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Understanding how to dim LEDs the easy way...

Choosing the right lighting in a room is as important as the furniture and the surroundings. When you want to dim the lights down low for a cosy feel or brighten the room to see what you are doing, LED bulbs are the way to go; with the added benefit of smooth control, silent running, soft start and multi-way dimming, LEDs really set the mood.

However, unfortunately dimming LED bulbs is not as easy as you may think. The wattage and the number of bulbs you can dim will affect the smooth running and the longevity of the LED bulbs. In this guide we will look at the easiest ways to dim LED bulbs and make the technical jargon as easy as 123.

Can I dim any LED bulb?

No, not all LED bulbs are dimmable. LED bulbs are manufactured with different circuits that determine whether they are dimmable or non-dimmable and must be purchased as such. (All bulbs will be labelled)

I have bought dimmable LED bulbs - do I need a compatible dimmer?

Yes, this is known as a trailing edge dimmer.

*Trailing edge dimmers are designed to fade the voltage to zero rather than switch it abruptly off by applying a resistance to create a ramp. This increases the amount of heat dissipated, since the resistive period generates heat.

Can’t I just use my existing dimmer? It's worked fine with other bulbs

No, this is known as a leading edge dimmer. All our bulbs are tested with trailing edge dimmers, however there are newer versions on the market that are designed to work as both trailing and leading edge versions, making this an easy way to dim LED, incandescent and mains halogen. We offer both here.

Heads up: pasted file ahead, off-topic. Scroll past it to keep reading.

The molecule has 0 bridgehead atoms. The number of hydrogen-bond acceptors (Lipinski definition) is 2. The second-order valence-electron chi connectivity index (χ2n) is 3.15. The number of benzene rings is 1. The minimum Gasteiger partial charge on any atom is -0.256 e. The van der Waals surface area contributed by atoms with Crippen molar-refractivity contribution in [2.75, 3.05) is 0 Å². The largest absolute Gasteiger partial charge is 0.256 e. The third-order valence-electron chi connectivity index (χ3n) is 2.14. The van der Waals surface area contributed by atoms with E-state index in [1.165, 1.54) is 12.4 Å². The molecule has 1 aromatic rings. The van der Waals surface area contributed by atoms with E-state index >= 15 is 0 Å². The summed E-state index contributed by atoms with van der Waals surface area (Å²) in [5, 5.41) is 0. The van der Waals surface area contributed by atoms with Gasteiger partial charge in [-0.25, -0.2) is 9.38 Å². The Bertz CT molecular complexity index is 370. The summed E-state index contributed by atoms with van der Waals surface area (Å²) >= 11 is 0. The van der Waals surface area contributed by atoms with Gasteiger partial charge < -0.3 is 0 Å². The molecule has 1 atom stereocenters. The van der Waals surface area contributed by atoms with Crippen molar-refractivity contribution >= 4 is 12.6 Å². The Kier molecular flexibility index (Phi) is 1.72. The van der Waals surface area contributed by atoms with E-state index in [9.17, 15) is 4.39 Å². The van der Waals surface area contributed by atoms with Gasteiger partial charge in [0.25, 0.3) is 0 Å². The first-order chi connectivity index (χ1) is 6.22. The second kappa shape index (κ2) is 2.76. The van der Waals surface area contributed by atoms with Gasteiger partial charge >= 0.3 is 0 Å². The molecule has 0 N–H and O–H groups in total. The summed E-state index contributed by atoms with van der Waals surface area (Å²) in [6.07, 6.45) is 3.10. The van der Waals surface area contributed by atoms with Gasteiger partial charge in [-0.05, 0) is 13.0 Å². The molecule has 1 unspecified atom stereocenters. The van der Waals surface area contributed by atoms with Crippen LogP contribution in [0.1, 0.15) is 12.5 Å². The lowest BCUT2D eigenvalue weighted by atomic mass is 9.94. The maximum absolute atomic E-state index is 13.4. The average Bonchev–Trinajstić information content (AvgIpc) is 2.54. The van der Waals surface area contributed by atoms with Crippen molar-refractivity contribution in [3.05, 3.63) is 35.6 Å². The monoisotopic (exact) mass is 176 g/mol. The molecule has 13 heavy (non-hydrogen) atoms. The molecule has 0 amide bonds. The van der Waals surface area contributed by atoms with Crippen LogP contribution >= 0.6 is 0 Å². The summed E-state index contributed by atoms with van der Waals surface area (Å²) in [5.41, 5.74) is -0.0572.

*Leading edge dimmers are predominantly used with incandescent or mains halogen light bulbs. Leading edge dimmers are compatible with resistive or inductive loads and are able to reduce the load by shortening the cycle at the leading edge of the input waveform.

What is a gang?

The gang is the number of switches on the dimmer. If you want to dim bulbs but not all at the same time then you can choose between 2 and 4 gang dimmer switches.

What is the minimum to maximum rated wattage?

*The Varilight brand of dimmer switch has been tested with each of our products and is sutable for use with all of them.

The minimum figure of 10W is the amount that the dimmer needs to load in watts to be able to dim LED bulbs correctly - anything lower and it will struggle to dim and run smoothly.

The maximum (depending on the gang/switches) is the total load in watts that the dimmer will take, not the total amount of LED bulbs you can use. For example, the maximum for a 1 gang dimmer switch is 400W; the rule of thumb for the amount of bulbs is to divide the 400W by 10, which then gives you 40 watts or rather, the maximum worth of LED bulbs for the dimmer.

How many bulbs can I put on the dimmer?

This will depend on the wattage of the bulbs and the gangs on the dimmer switch.

*Using our NxtGen Series III 5W GU10 LED bulb as an example, the following shows the number of bulbs that can be used on each dimmer and per gang...

1 Gang Dimmer Switch (Minimum of 10W to Maximum of 400W)

8 bulbs – 8 x 5W = 40W x 10 = 400W

2 Gang Dimmer Switch (Minimum of 10W to Maximum of 250W per Gang)

5 bulbs per gang – 5 x 5W = 25W x 10 = 250W on each gang

3 Gang Dimmer Switch (Minimum of 10W to Maximum of 300W per Gang)

6 bulbs per gang – 6 x 5W = 30W x 10 = 300W on each gang

4 Gang Dimmer Switch (Minimum of 10W to (Maximum of 250W per Gang)

5 bulbs per gang – 5 x 5W = 25W x 10 = 250W on each gang

For your dimmer to work the bulbs used must exceed the minimum requirement but not the maximum wattage. Also, make sure you don't mix different types of bulbs e.g. incandescent and halogen, as this can also cause problems.